“Oh, you’re here to take me to my test.” I have heard this too many times to count, and I have come to perfect my response. “No, I am not patient transport, your social worker, or your nurse. I am your doctor.” After a moment of confusion, I usually see a facial expression signaling that the patient is reframing his or her initial thoughts. Maybe I am misidentified because I am young, or black, or female. No matter the reason, I get annoyed instantly every time this happens. Do patients have some preconceived notion about who I am? I always conclude my internal dialogue wondering, “Will they trust me?”
In sharing these experiences, I feel that women, especially minority women, deal with this more than other physicians. Although this issue may seem insignificant to some, continually having to define your role drains morale and can erode confidence. In spite of my white coat and MD, patients mistake me for everything BUT a doctor. I have joked that, even if I tattooed MD on my forehead, there would still be misperceptions about my position. All kidding aside, the repeated misunderstanding about women being physicians speaks to the strength of implicit bias in medicine.
Implicit bias stems from our past experiences and stereotypes. It is an unconscious process that allows our brains to make automatic associations based on initial yet superficial qualities. Basically, implicit bias is one way our brain sifts through the information constantly bombarding us. Patients may be more at risk of relying on automatic, unconscious associations when they are stressed or sick. Yet, I have often wondered, do these interactions affect patient care?
So if you find yourself annoyed by repeatedly stating, “I am your doctor,” here are a few things to consider:
Implicit bias is strong
Physicians’ implicit bias toward patients is commonly discussed. Yet we aren’t taught how to deal with being on the receiving end of bias. Nonetheless, the “hidden curriculum” during medical school and residency has provided models of how to navigate these situations. What I have found most helpful is to quickly establish common humanity with patients. By sharing small aspects of my story, I can help people disassociate from their previous biases. Giving patients the opportunity to reconstruct their thoughts about who I am, and hopefully, establish a trusting and therapeutic relationship.
Confronting bias is important
I would be debt-free if I had $10 every time a nurse asked for orders from my six-foot plus, usually white, male medical students in their short white coats. We all have biases about the type of person we look to for help.
During my second year of residency, I worked with an amazing female fellow in the ICU who helped me find my voice in high-stakes situations. She encouraged me to correct people when they were looking to the wrong members of the team for orders or guidance. She taught me something important at that moment — you have to confront bias head-on.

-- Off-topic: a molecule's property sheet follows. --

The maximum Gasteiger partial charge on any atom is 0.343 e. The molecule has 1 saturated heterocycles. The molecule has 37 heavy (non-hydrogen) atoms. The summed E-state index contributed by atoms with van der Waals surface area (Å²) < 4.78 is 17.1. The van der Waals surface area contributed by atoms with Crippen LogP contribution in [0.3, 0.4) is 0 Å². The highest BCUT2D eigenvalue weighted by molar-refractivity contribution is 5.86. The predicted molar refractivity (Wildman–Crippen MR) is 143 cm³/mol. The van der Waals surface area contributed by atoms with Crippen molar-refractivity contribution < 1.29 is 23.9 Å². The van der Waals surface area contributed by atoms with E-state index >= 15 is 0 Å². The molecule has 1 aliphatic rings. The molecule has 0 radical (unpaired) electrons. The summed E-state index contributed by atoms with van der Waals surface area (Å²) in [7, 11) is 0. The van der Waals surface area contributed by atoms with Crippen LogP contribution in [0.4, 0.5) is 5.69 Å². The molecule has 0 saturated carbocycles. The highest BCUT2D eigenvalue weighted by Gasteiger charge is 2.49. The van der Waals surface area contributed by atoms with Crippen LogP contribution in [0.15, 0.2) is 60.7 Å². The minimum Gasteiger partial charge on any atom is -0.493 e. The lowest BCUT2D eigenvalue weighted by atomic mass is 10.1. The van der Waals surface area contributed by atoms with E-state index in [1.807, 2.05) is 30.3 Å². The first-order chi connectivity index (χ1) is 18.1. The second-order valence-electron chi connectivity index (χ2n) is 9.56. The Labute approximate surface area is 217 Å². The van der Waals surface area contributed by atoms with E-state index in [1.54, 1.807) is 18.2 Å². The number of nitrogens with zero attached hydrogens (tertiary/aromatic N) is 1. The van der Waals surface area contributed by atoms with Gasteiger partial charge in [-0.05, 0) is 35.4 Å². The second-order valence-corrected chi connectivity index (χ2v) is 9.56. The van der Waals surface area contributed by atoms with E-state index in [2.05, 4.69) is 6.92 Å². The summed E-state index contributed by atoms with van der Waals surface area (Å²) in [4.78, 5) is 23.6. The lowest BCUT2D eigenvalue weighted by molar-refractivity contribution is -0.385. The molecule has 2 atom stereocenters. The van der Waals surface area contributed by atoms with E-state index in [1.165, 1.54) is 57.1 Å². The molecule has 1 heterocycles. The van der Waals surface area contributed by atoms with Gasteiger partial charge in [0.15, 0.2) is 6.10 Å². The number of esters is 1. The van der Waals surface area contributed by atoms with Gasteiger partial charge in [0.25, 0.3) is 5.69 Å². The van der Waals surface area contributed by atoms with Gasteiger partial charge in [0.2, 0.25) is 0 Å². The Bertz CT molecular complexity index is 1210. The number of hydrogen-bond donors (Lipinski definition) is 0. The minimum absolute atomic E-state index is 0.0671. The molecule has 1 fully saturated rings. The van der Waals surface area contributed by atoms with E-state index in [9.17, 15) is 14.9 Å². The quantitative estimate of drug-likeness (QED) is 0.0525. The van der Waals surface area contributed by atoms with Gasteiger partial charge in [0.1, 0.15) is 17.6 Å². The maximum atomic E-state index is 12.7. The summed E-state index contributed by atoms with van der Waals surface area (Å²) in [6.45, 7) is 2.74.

Acknowledgment is key
As I mentioned above, confronting bias provides an opportunity for people to reconstruct their initial associations. This confrontation can be tricky, though, when a patient is involved. What is the appropriate way to “check” your patient? I think most of us already do this in a proper manner: We politely correct patients (no matter how many times it takes). Is it hard to repeatedly define your role? Absolutely! Yet this is why I think acknowledgement of the bias against you as a physician is very important.
Physicians need to acknowledge to their team that they are being bombarded by waves of implicit bias. Because I just can’t believe that this doesn’t affect us. When this happens to me, I conscientiously tell my team about the interaction. I do this not to make people feel uncomfortable, but to make sure I am scrutinizing my own bias so as not to affect patient care.
Implicit bias is everywhere
We are all guilty of making quick associations, especially in high-stakes situations. It is important to make patients feel comfortable, but there isn’t anything wrong with clarifying and re-clarifying your role. Most importantly, we should all try our best to support each other during these situations. Be open to the fact that some colleagues might need to air their frustrations as a way to manage their own bias toward patients. Acknowledging our human flaws and supporting each other really is what’s best for our patients and for us.
Cassandra Fritz is an internal medicine chief resident who blogs at Insights on Residency Training, a part of NEJM Journal Watch.
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